Armed with the findings of the Nuclear Fuel Cycle Royal Commission, South Australian Labor Premier Jay Weatherill is pressing ahead with plans to import as much as a third of the world's high-level nuclear reactor waste and store it in the state's outback.

There are compelling reasons to reject it. The project, it now emerges, could go ahead only over resistance from Indigenous traditional landowners, some of whom took part in the Lizard Bites Back convergence in early July.

The ">Environment Centre NT released this statement on December 7.


Environment groups have called for an immediate halt to operations at the Ranger uranium mine in Kakadu following a major contamination leak.

Around one million litres of highly acidic radioactive slurry has escaped from the mine’s containment area following the collapse of a tank in the processing area early in the morning on December 7.

Beyond Nuclear Initiative released this statement on March 11.


On the third anniversary of the continuing Fukushima nuclear crisis, environment groups have called on New South Wales Premier Barry O’Farrell and his government to shelve plans for uranium exploration and mining in the state.

ACF nuclear free campaigner Dave Sweeney said: “It was confirmed to the federal parliament in October 2011 that Australian uranium directly fuelled Fukushima.

The Environmental Protection Authority (EPA) gave approval to a uranium mine at Kintyre in Western Australia on July 28. The mine is about 260 kilometres north-east of Newman in the east Pilbara in an area that was excised from the Karlamilyi (Rudall River) National Park to allow mining in 1994.

Because it is illegal to export uranium from WA, trucks carrying the uranium oxide concentrate — otherwise known as yellowcake — will have to travel 4600 kilometres from the Kintyre mine to Port Adelaide.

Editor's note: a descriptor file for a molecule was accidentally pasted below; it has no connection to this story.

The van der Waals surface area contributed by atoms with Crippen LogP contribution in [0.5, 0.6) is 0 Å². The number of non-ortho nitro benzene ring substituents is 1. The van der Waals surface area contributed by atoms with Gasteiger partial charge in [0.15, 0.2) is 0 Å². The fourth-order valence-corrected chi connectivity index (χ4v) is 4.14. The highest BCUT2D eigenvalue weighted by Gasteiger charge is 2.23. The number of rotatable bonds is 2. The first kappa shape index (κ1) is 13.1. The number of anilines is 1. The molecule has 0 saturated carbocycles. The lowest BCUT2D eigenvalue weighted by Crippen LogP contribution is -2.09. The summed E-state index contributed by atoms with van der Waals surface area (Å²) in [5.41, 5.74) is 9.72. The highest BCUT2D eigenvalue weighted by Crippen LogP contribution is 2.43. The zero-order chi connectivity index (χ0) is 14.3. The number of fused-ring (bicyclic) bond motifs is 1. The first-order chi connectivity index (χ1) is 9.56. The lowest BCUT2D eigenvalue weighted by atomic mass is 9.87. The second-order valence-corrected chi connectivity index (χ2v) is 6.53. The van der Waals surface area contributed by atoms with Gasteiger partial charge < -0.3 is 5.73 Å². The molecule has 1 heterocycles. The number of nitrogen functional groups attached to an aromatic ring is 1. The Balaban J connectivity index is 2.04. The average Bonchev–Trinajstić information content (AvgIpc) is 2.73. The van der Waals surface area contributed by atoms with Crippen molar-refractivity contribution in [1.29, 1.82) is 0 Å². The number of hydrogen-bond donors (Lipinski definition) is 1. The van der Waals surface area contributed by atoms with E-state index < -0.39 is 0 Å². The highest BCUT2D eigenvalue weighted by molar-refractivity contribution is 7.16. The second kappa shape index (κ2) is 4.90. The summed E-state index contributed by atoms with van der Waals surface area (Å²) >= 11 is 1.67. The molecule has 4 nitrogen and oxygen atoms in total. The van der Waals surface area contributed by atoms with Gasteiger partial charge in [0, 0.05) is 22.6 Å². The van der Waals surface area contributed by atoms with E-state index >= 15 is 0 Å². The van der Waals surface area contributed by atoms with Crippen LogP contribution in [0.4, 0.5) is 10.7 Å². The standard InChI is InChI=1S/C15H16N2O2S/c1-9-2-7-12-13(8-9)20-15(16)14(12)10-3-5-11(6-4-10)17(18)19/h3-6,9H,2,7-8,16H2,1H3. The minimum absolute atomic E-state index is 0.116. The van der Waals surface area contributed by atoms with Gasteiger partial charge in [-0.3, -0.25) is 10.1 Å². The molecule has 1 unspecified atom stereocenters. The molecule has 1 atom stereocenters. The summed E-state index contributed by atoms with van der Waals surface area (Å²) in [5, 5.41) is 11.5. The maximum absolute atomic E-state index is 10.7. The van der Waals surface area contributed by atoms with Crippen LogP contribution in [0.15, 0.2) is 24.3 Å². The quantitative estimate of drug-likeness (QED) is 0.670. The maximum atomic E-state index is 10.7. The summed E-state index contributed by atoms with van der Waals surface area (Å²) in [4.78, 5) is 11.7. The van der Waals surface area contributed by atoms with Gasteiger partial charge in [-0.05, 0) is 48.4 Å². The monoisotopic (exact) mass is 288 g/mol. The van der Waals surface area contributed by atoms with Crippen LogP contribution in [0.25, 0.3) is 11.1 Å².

Warren Mundine, head of Prime Minister Tony Abbott's hand-picked Indigenous Advisory Council, has waged war against environmental groups in recent opinion pieces in the Fairfax and Murdoch media.

In April last year, the government of the Marshall Islands announced it would be taking nine nations — China, France, India, Israel, North Korea, Pakistan, Russia, Britain and the US — to the International Court of Justice (ICJ) in The Hague over their possession of nuclear weapons.

The Marshallese have paid a heavy price for other countries’ nuclear weapons. After World War II, they were incorporated into the United Nations Trust Territory of the Pacific Islands administered by the US.

March 11 was the first anniversary of the Tohoku earthquake and tsunami in north-east Japan and the meltdowns, explosions and fires at the Fukushima nuclear plant.

The impacts of the nuclear disaster have been horrendous. More than 100,000 people are still homeless and some will never be able to return.

Homeless, jobless, separated from friends and family, the toll on people's health and mental well-being has been significant — one indication being a sharp rise in suicide rates. One farmer’s suicide note simply read: “I wish there wasn’t a nuclear plant.”

New episode with refugee panel featuring Hadi Hosseini (Hazara refugee and former detainee); Dianne Hiles (Chilout); Jay Fletcher (refugee reported for GLW and RAC activist), an interview with Malaysian socialist Choo Chon Kai plus activist news on Coles strikers, WikiLeaks, gas leaks and more.

The final Green Left Report for 2012 features Christine Assange, mother of Julian Assange, on why the Australian government fears WikiLeaks, the problems of the corporate press, and the WikiLeaks releases that impacted the most on her.

The episode has heaps of activist news including anti-uranium actions, protesting Lynas' toxic plant, standing up for equal marriage, and rallying for refugee rights.

Angry residents from Kemps Creek and surrounding neighbourhoods packed the local sports and bowling club auditorium on February 18 to protest against the state government’s plan to dump radioactive waste in the area.

The NSW Liberal government is proposing to shift 5800 tonnes of soil from an area in Hunters Hill, where a uranium ore processing plant once stood, to the Kemps Creek SITA dump site.

Cancer clusters have been detected in Hunters Hill, which have been linked to the contamination left behind at the former plant site.


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